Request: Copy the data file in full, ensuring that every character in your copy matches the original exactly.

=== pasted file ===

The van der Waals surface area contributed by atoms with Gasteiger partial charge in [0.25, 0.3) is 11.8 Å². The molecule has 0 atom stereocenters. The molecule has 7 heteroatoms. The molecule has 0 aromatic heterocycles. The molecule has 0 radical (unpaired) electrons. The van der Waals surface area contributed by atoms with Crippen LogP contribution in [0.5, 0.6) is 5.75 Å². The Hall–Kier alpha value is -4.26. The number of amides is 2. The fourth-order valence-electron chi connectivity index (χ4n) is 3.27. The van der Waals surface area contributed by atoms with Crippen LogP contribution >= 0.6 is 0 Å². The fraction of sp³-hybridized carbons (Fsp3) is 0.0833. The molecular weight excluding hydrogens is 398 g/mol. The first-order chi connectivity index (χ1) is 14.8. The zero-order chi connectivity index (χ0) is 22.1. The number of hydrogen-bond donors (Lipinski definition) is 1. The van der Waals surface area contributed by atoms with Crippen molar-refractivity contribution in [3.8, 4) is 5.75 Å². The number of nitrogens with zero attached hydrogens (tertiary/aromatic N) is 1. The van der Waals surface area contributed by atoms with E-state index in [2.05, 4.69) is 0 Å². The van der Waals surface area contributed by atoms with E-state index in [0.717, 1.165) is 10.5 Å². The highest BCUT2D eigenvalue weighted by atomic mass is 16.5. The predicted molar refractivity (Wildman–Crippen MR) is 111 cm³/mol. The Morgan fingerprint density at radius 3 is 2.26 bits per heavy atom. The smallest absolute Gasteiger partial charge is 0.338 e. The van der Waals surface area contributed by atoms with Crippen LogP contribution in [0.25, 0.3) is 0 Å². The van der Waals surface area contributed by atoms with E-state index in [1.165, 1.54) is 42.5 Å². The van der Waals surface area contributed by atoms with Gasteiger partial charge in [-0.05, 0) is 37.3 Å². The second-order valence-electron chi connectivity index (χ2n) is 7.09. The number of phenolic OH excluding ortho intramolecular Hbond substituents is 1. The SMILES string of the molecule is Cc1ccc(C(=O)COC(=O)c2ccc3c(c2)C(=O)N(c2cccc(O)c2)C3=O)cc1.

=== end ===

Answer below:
The van der Waals surface area contributed by atoms with Gasteiger partial charge in [0.25, 0.3) is 11.8 Å². The molecule has 0 atom stereocenters. The molecule has 7 heteroatoms. The molecule has 0 aromatic heterocycles. The molecule has 0 radical (unpaired) electrons. The van der Waals surface area contributed by atoms with Crippen LogP contribution in [0.5, 0.6) is 5.75 Å². The Hall–Kier alpha value is -4.26. The number of amides is 2. The fourth-order valence-electron chi connectivity index (χ4n) is 3.27. The van der Waals surface area contributed by atoms with Crippen LogP contribution >= 0.6 is 0 Å². The fraction of sp³-hybridized carbons (Fsp3) is 0.0833. The molecular weight excluding hydrogens is 398 g/mol. The first-order chi connectivity index (χ1) is 14.8. The zero-order chi connectivity index (χ0) is 22.1. The number of hydrogen-bond donors (Lipinski definition) is 1. The van der Waals surface area contributed by atoms with Crippen molar-refractivity contribution in [3.8, 4) is 5.75 Å². The number of nitrogens with zero attached hydrogens (tertiary/aromatic N) is 1. The van der Waals surface area contributed by atoms with E-state index in [2.05, 4.69) is 0 Å². The van der Waals surface area contributed by atoms with E-state index in [0.717, 1.165) is 10.5 Å². The highest BCUT2D eigenvalue weighted by atomic mass is 16.5. The predicted molar refractivity (Wildman–Crippen MR) is 111 cm³/mol. The Morgan fingerprint density at radius 3 is 2.26 bits per heavy atom. The smallest absolute Gasteiger partial charge is 0.338 e. The van der Waals surface area contributed by atoms with Crippen LogP contribution in [0.25, 0.3) is 0 Å². The van der Waals surface area contributed by atoms with E-state index in [1.165, 1.54) is 42.5 Å². The van der Waals surface area contributed by atoms with Gasteiger partial charge in [-0.05, 0) is 37.3 Å². The second-order valence-electron chi connectivity index (χ2n) is 7.09. The number of phenolic OH excluding ortho intramolecular Hbond substituents is 1. The SMILES string of the molecule is Cc1ccc(C(=O)COC(=O)c2ccc3c(c2)C(=O)N(c2cccc(O)c2)C3=O)cc1.